CBS Radio is the latest major group to make staff cuts to get costs in line for what promises to be another tough year for the radio business, and likely the US economy as well. RBR received word yesterday of restructuring in several markets as CBS Radio CEO Dan Mason continued the streamlining process that he began a few months ago. The company confirmed that changes were made in multiple markets, but declined to say just how many positions were eliminated or what the cost savings would be.
"With these actions, we continue to build on our strategy of deploying our assets to best grow our ratings and monetize the results. In the past months, CBS Radio has streamlined its corporate management staff, and installed Market Managers and Directors of Sales in all of our markets. This change in operating structure has improved the way we do business by simplifying buying and selling transactions, speeding up the decision-making process and importantly – allowing us to more effectively monetize the aggregate number of listeners who hear us on the radio and the Internet. CBS Radio also made significant programming improvements and considerably strengthened our digital assets in order to distribute our content on all available emerging platforms. As a result of our new focus, we’ve experienced substantial over-the-air ratings gains and sizable online-traffic growth. We believe the combination of a new senior management team, continued emphasis on strategic programming decisions, investments in interactive new media and continued attention to costs will best position CBS Radio for success in 2008 and beyond," the company said in a statement provided to RBR.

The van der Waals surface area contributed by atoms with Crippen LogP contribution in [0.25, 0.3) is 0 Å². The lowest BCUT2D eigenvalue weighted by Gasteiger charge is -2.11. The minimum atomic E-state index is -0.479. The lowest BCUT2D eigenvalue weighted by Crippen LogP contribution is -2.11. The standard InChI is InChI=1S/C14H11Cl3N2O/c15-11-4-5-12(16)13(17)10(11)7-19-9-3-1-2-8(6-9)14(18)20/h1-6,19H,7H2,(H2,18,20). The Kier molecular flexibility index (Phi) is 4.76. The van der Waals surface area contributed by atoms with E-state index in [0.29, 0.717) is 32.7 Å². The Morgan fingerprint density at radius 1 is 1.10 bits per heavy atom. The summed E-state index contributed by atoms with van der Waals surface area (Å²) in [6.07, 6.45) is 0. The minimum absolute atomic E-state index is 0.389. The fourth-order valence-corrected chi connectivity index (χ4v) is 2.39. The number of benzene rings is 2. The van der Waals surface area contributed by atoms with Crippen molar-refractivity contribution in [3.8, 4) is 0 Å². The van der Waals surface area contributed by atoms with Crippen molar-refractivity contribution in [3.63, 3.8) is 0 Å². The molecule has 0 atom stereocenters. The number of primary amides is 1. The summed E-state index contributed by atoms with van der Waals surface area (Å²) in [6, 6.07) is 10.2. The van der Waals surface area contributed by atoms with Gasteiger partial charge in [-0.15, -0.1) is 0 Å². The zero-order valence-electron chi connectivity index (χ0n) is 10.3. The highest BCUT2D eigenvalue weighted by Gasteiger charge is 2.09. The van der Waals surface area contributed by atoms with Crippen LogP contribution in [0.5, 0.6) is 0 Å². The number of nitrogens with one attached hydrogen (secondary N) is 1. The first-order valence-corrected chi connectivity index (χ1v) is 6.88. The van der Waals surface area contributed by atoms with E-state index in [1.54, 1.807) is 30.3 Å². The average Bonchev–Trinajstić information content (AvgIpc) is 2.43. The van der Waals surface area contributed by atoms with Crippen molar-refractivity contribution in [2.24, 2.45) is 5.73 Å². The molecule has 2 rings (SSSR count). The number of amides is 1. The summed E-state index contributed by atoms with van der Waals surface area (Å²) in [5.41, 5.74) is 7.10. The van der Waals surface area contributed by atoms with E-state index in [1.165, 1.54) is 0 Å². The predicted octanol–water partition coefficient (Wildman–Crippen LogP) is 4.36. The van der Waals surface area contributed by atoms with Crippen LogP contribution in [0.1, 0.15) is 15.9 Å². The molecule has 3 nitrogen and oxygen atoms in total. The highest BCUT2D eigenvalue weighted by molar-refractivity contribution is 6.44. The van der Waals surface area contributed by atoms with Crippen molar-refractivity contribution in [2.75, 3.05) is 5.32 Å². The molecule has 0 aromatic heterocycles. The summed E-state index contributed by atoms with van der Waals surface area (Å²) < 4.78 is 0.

RBR/TVBR observation: Dan Mason has been methodically reworking CBS Radio to boost ratings, drive sales and get costs in line with the new reality of the radio marketplace. He’s been dumping formats that weren’t working, bringing back some oldies but goodies and launching some newbies. That’s starting to pay off in ratings and the focus is now on growing sales to reflect those higher ratings. Mason has also instituted a more cluster-focused structure, which meant that some markets had more GMs, GSMs or other management types than the new approach called for. We understand, though, that it is not a cookie-cutter program, so the staff cuts don’t mean that everyone with a certain title was eliminated in every market.
The word on the street was that a few hundred positions were eliminated, including managers, air talent and behind-the-scenes folk, but that’s in a radio mega-group with thousands of employees. Given what’s already taken place at Clear Channel and Emmis, the move was hardly surprising. Take a one-time charge in Q1 for severance costs and move ahead with the business plan to make CBS Radio once again a growing part of CBS Corporation.